ArQule to focus on oncology

Continuing progress in its preclinical and clinical programs has led ArQule, known in the past primarily for being a chemistry services business, to shift its focus to drug discovery efforts to develop innovative cancer therapeutics. As a result, the company will exit the chemistry services business altogether.

Jeffrey Bouley
WOBURN, Mass.—Continuing progress in its preclinical and clinical programs has led ArQule, known in the past primarily for being a chemistry services business, to shift its focus to drug discovery efforts to develop innovative cancer therapeutics. As a result, the company will exit the chemistry services business altogether.
 
The decision to become an integrated research and development company draws heavily on ArQule's existing strengths in proprietary biology and validated chemistry, notes William B. Boni, VP of investor relations and corporate communications.  "We are retaining the core chemistry expertise that allowed us to succeed so well as a combinatorial chemistry company," he says.
 
ArQule will leverage its chemistry capabilities by continuing the discovery of compounds that act on its proprietary ACT targets—and other related biological targets—that are integral in the onset and spread of cancer. This chemistry aims to integrate drug-like qualities into new product candidates at the earliest stages of development.
 
"As we look toward the end of 2005, the company is solidly emerging as a cancer discovery company with programs that combine both an innovative approach to attacking cancer in the form of checkpoint activations, as well as a leveraging rather significant chemistry expertise in the pursuit of novel compounds that affect well-known biological targets."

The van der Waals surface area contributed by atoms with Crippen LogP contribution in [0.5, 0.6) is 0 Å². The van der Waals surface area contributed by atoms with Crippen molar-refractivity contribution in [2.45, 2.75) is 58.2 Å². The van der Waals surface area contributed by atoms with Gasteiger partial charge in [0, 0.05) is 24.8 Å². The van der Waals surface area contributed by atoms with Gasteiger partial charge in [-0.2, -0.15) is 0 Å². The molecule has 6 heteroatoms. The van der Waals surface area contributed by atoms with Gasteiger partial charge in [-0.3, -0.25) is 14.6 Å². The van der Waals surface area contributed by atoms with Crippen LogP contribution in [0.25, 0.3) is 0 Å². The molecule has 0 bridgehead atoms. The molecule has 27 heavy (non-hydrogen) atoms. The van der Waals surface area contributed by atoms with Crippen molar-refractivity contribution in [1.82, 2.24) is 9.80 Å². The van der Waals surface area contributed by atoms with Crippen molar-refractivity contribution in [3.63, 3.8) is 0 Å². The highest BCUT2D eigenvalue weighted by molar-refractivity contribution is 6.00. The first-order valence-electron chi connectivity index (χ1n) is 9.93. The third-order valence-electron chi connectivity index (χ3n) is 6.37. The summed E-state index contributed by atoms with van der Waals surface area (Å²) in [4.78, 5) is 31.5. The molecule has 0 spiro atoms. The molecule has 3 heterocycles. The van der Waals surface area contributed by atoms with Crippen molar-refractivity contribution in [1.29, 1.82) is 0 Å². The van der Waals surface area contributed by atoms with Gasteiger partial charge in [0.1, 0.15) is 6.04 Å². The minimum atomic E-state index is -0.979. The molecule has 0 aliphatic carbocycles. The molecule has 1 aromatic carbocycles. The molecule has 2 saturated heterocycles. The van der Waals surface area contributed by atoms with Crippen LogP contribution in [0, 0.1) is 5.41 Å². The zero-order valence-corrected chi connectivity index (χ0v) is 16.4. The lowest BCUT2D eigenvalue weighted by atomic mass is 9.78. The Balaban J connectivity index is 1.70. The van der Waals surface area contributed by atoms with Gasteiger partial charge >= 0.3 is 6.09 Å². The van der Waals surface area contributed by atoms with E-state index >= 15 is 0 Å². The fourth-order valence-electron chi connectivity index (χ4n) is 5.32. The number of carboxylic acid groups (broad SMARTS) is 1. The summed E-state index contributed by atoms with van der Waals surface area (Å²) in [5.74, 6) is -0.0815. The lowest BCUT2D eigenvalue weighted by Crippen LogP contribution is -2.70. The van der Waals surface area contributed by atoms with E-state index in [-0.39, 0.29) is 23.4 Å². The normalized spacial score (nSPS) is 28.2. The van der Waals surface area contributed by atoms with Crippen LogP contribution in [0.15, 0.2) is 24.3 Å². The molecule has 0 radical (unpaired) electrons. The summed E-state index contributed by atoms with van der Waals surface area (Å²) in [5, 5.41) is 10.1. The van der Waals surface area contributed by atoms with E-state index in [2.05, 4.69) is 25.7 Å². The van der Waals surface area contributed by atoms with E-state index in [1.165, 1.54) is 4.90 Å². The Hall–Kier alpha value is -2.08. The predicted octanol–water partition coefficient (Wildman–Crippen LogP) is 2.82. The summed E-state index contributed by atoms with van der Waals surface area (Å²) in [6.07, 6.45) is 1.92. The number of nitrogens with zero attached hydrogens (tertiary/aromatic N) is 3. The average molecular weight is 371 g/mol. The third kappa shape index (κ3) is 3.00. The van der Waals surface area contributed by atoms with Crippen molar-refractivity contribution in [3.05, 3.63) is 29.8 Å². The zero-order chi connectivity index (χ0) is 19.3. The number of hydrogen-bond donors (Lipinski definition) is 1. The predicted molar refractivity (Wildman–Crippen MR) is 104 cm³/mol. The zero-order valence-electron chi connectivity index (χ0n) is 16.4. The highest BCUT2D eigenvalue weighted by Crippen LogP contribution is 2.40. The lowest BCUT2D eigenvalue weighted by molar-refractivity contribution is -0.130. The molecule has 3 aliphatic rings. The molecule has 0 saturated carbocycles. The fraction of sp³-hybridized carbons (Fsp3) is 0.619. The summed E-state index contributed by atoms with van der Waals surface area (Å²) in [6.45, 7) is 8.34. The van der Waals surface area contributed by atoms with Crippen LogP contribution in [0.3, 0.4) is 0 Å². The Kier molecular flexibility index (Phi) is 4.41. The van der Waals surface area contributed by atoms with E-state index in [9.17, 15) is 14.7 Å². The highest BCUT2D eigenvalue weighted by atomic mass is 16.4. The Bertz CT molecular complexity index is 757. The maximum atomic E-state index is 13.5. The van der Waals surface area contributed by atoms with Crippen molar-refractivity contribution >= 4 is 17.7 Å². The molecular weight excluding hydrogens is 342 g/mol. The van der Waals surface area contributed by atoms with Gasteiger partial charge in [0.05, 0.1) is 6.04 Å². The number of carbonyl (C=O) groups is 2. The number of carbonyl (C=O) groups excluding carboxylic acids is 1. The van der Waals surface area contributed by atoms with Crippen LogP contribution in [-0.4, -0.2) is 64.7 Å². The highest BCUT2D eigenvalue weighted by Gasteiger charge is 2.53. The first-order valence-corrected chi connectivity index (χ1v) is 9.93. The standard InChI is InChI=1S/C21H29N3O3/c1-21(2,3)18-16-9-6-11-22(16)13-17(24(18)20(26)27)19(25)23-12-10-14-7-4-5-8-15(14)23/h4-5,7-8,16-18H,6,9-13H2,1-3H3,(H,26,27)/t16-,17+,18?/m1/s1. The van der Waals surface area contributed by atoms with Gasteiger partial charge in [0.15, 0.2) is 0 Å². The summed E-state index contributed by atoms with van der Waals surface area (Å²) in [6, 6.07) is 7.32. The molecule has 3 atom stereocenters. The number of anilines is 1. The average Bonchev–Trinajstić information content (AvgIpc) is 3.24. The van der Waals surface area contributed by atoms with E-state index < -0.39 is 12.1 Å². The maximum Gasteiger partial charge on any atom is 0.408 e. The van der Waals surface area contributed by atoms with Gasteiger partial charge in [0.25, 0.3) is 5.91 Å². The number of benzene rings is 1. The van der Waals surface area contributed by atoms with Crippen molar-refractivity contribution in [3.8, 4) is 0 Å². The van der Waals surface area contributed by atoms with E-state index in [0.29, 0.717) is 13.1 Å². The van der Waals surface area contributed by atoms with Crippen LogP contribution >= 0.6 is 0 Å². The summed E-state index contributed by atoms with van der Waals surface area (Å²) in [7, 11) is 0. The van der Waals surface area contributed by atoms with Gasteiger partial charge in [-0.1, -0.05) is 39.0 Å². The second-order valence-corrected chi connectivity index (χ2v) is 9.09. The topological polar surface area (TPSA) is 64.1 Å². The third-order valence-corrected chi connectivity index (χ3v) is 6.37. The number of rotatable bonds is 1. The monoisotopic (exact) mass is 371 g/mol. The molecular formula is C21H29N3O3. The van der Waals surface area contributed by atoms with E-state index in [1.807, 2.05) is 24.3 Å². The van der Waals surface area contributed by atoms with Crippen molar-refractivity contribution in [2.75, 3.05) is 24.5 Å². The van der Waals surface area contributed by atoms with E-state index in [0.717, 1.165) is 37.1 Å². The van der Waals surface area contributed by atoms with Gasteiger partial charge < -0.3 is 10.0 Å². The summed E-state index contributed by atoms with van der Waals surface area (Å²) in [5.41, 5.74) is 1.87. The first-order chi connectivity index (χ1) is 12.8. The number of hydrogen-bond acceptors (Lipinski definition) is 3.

ArQule has one clinical-stage compound, ARQ 501, an E2F modulator that has demonstrated  potency and selectivity in the activation of faulty cellular checkpoint machinery in cancer cells. It is partnered with Roche in this effort.
 
ArQule also plans to submit an IND application by the end of this year for ARQ 197, the lead compound of a series of proprietary compounds generated through the company's ARQ 650RP cancer survival pathway platform.
 
Boni says the company has an extensive portfolio of discovery-stage programs, but three particular preclinical-stage programs stand out as promising in the short run, in addition to AQR 197. They are a second-generation E2F activator along similar lines as ARQ 501, a selective BRAF kinase inhibitor and a novel checkpoint activator.

Jeffrey Bouley

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